Types of Phishing Emails

As the sophistication of phishing evolves, there are many types of phishing emails that attempt to prompt recipients into an action that could have serious consequences for them or their employer. Online security companies do their best to combat new types of phishing emails as they appear, but the most effective defense against the threats they present is employee awareness training.

Employee awareness training can compensate for the time lapses between new types of phishing emails appearing and the development of tools to combat the threats they present. Training can protect a business from fraud, prevent the business´s network from being infected with malware and – more recently – avoid the scenario in which business email accounts are being controlled by cybercriminals.

Types of Phishing Emails

The types of phishing emails currently in circulation are similar to what they were more than a decade ago when cybercriminals first took advantage of individuals´ online vulnerabilities. What has changed significantly is that phishing emails are better constructed to look authentic and can often include a mixture of links to scam destinations and genuine destinations (i.e. PayPal´s Privacy Policy). A selection of the most commonly used types of phishing email includes:

  • An email purporting to be from a government agency (for example, the FBI or IRS) containing a simple message – i.e. “For Your Attention” – and an attachment which naturally raises recipients´ inquisitiveness.
  • A message from an email service provider informing the recipient their email account is soon to be deactivated and they should login to their account (via the enclosed link) to prevent this from happening.
  • An email claiming to be from a financial institution, informing the recipient that a transaction has not been finalized due to a problem that can be resolved by following a link and entering their login credentials.
  • A message from any online account (shopping, financial institution, etc.) advising the recipient their credit card may have been used fraudulently and to click on the link to confirm their credit card details and prevent closure of the account.

Other types of phishing emails requesting urgent action to prevent the termination of a service include the necessity to update a digital signature to continue being able to use an online banking account, the necessity to add or update personal details to an online shopping account, or the necessity to visit a third party´s website in order to maintain a Netflix subscription.

Phishing TechniqueAttack VectorDescription
PhishingEmail/InternetThe broad term used to describe attacks that attempt to fool victims into disclosing sensitive information or installing malware. The scammer typically impersonates a brand, organization, or contact.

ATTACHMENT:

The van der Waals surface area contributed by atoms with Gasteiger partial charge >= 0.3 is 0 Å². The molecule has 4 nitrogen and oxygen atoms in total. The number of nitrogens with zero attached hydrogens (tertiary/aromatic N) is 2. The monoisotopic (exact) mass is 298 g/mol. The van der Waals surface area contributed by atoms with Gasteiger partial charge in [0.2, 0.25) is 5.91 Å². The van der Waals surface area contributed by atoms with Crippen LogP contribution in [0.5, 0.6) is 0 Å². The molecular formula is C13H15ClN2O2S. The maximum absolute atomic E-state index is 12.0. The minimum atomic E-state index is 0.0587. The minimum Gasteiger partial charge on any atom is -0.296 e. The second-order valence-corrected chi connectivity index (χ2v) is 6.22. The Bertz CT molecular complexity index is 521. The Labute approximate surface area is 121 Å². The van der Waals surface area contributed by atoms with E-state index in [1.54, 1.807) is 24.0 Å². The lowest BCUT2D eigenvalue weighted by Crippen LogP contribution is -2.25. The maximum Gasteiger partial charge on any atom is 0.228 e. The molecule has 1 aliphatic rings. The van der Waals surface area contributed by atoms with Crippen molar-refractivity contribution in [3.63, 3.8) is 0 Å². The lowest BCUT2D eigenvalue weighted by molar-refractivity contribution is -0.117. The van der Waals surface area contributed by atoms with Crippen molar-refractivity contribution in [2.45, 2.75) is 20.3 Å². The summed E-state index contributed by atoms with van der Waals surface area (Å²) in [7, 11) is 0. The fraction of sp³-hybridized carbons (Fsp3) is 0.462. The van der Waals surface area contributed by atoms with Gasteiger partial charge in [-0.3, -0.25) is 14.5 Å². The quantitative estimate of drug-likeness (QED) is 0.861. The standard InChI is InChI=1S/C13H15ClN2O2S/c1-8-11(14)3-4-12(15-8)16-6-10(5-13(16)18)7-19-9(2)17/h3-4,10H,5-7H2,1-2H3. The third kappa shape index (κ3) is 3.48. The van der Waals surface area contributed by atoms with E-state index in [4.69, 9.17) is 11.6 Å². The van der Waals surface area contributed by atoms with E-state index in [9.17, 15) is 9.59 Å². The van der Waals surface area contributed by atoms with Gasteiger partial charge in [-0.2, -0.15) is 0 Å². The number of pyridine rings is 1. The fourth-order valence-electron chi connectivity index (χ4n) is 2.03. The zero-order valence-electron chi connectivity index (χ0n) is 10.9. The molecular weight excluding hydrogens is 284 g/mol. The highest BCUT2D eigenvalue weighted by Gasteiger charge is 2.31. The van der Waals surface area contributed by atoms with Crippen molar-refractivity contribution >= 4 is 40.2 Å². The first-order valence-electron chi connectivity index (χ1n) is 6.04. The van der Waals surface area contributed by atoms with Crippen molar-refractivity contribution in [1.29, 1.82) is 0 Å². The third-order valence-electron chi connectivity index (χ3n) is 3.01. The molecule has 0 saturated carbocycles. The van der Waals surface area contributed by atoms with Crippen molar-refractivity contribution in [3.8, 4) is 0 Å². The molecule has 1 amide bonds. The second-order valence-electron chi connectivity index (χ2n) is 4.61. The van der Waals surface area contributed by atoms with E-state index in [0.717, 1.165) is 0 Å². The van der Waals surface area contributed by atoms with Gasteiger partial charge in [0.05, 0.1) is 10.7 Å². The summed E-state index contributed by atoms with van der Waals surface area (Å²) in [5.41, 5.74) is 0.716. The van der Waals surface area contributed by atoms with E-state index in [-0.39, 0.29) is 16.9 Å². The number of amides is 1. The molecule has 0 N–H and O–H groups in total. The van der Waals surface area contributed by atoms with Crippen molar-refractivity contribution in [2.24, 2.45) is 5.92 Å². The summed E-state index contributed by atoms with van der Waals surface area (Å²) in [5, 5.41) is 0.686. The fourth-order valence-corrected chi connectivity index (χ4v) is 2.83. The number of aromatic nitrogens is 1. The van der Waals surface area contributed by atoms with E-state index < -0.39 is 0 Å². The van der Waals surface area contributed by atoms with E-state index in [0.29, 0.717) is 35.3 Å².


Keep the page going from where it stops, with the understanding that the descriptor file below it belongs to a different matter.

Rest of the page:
Spear PhishingEmailA targeted phishing attack on an individual, small group, or specific organization. Targets are researched and attacks are personalized.
SMiShingSMS and Instant Messaging ServicesThe use of SMS messages – or other messaging apps – to fool users into visiting a malicious website, installing malware, or making a call back.
VishingTelephonePhishing attacks over the telephone, either speaking to a person or via automated voice response systems.
WhalingEmailA form of spear phishing targeting the CEO, CFO, or other high-ranking person in a company to gain access to their credentials.
PharmingA technique used to redirect Internet users to phishing websites, typically involving modification of DNS records.
Business Email Compromise (BEC) / CEO FraudEmailTypically, the second stage of a phishing attack, where phishing emails are sent internally via a compromised email account such as that of the CEO or CFO requesting data or wire transfers.

The Evolving Purposes of Phishing Emails

The purposes of phishing emails are well chronicled. These include using fear or reward tactics, urgency, and social engineering to encourage the desired response from the recipient of a phishing email – the desired response usually being to click on a link, to divulge login credentials or to open an attachment harboring malware.

More recently, the Business Email Compromise scam materialized in which employees are instructed (by a supposed senior executive) to transfer funds to a fraudulent bank account. However, a new purpose of phishing emails has emerged according to the July 2017 Intelligence Report from Symantec – to steal corporate email login credentials in order to send phishing emails without detection.

How “Corporate” Phishing Emails Avoid Detection

The reason the majority of phishing emails are caught before they arrive in users´ inboxes is because email filtering mechanisms such as Sender Policy Frameworks authenticate the origins of an email before delivering it. This prevents users receiving spoofed emails – such as those from @PayPaI.com, where the “l” of PayPal is replaced with a capital “i”.

However, when a phishing email is sent from a genuine – but compromised – corporate email account, the origin of the email is authenticated and the email is delivered. According to Symantec, cybercriminals have now developed malware that infiltrates businesses´ networks, steals email login credentials, and uses the corporate email accounts to send phishing emails without detection.

Preventing Successful Phishing Attacks

As mentioned above, employee awareness training is the most effective defense against the threat of phishing as it conditions employees to be more aware of the threat, regardless of the types of phishing emails used to deploy them. In order to maximize the effectiveness of employee awareness training, the training needs to be periodic. In this way, users will be alerted to the latest types of phishing emails and the threats they carry.